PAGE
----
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Cardinal Richelieu at the Siege of Larochelle, by Henri Motte,* 1881

This article was published earlier today, but it vanished.

*Henri-Paul Motte (12 December 1846 – 1922) was a 19th-century French artist and painter from Paris.  He is best known for his work of the Siege of La Rochelle, a depiction of Cardinal Richelieu in battle in the 17th century. He completed the painting in 1881.

Photo credit:
Henri Motte  (Wikipedia)
Dirck de Bray (Wikipedia)

There are days when one should not get out of bed.  August 6th was such a day.  I had plenty of time to send the News, but my computer would not allow me to embed videos.  Given that I had to go out, I therefore published my post so the news would still be news.

On my return home, as soon as I finished putting my groceries into the refrigerator, I went to look at my post and gave myself a very low grade.  Only one of my videos was still in the post. The text needed revisions.  And there was no information with respect to the art featured in the post.  Shame on me!

That’s it, I thought, WordPress will fire me.  The post has therefore been revised.

Anne de Joyeuse, Admiral of France

However, as I provided information on the picture at the head of my post, I discovered that Anne de Joyeuse or Anne de Batarnay de Joyeuse, Baron d’Arques, Vicomte then Duc de Joyeuse (1560 or 1561 – 20 October 1587) was a favourite of Henri III, King of France.  His wedding portrait shows Catherine de’ Medici (13 April 1519 – 5 January 1589), Henri III, etc.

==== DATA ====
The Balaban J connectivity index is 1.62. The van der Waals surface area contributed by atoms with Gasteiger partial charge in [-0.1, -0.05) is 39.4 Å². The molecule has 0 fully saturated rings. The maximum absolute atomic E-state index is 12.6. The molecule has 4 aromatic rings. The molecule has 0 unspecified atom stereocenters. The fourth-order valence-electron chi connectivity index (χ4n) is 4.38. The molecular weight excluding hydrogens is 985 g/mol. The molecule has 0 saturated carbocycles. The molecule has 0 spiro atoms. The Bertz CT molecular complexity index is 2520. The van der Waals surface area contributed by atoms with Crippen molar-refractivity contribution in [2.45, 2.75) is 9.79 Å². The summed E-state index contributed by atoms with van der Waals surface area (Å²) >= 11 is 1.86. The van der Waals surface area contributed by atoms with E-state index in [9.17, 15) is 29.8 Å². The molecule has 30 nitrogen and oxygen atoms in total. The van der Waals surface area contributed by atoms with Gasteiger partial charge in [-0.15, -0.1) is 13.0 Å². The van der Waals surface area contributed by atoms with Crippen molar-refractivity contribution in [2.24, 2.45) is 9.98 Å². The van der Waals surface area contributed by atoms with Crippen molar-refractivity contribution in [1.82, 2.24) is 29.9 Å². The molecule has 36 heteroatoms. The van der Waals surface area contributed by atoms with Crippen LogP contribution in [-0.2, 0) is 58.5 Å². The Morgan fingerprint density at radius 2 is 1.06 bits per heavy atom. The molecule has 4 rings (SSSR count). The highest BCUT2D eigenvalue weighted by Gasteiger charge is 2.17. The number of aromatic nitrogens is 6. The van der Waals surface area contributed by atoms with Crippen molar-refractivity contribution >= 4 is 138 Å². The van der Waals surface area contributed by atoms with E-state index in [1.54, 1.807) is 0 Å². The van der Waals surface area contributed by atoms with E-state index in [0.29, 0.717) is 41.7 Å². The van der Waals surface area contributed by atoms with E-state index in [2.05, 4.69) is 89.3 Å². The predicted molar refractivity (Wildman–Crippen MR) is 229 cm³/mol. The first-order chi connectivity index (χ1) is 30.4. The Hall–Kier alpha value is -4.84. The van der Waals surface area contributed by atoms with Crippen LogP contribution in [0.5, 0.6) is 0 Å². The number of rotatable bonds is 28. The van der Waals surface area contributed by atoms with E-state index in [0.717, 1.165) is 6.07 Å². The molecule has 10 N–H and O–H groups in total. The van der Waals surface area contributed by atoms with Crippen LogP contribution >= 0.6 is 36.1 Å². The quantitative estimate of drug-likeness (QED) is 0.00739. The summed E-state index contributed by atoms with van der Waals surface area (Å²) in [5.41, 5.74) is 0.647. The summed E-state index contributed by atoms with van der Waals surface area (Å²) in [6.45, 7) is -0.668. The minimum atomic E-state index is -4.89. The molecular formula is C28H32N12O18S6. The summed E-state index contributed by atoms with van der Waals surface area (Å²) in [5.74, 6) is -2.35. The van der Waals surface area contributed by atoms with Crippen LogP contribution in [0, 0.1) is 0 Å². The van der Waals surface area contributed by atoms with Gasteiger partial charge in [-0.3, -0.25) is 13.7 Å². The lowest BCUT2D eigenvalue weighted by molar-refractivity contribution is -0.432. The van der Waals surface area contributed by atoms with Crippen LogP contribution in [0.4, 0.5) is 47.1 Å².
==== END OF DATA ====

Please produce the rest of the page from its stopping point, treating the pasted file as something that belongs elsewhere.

Joyeuse was a very active participant in the French Wars of Religion.  So active that he allowed the massacre of 800 Huguenots (from Eidgenossenschaft[Confederacy] or Eidgenossen) during a campaign in Poitou (the massacre de Saint-Éloi, 21 June 1587).

The King, a Catholic, was not pleased, which allowed me to see an aspect of Henri III I was not aware of.  As for Anne de Joyeuse, in 1587, he was defeated by the Huguenots, in the Battle of Coutras, and was taken prisoner.  He tried to buy his way out of certain death, but the massacre de Saint-Éloi had taken place in June and was still fresh in the mind of his captors who killed him.

The Late News

The Montreal Gazette: http://www.montrealgazette.com/index.html
The National Post: http://www.nationalpost.com/index.html
The Globe and Mail: http://www.theglobeandmail.com/
The New York Times: http://www.nytimes.com/
Le Monde diplomatique: http://mondediplo.com/ EN
CBC News: http://www.cbc.ca/news/
CTV News: http://www.ctvnews.ca/
Le Monde: http://www.lemonde.fr/
Le Monde diplomatique: http://www.monde-diplomatique.fr/
La Presse: http://www.lapresse.ca/
Die Welt: http://www.welt.de/

Louis XIII as Composer

Well, I will feature more music composed by Louis XIII (1601-1643), King of France, who preferred to join his friends at his hunting lodge at Versailles and loved music.  He did not live at court, le Louvre.  He did, however, witness the Siege of La Rochelle.  I am including two pieces by Louis XIII.  In fact, it is the same piece but played first by a pianist and second by a harpsichordist.  It was composed for the harpsichord.  The piano had not been invented yet.

Le Ballet de la Merlaison, by  Maurice Leloir

Le Ballet de la Merlaison, by Maurice Leloir*

* Maurice Leloir (1 November 1853 – 7 October 1940)

© Micheline Walker
August 7, 2012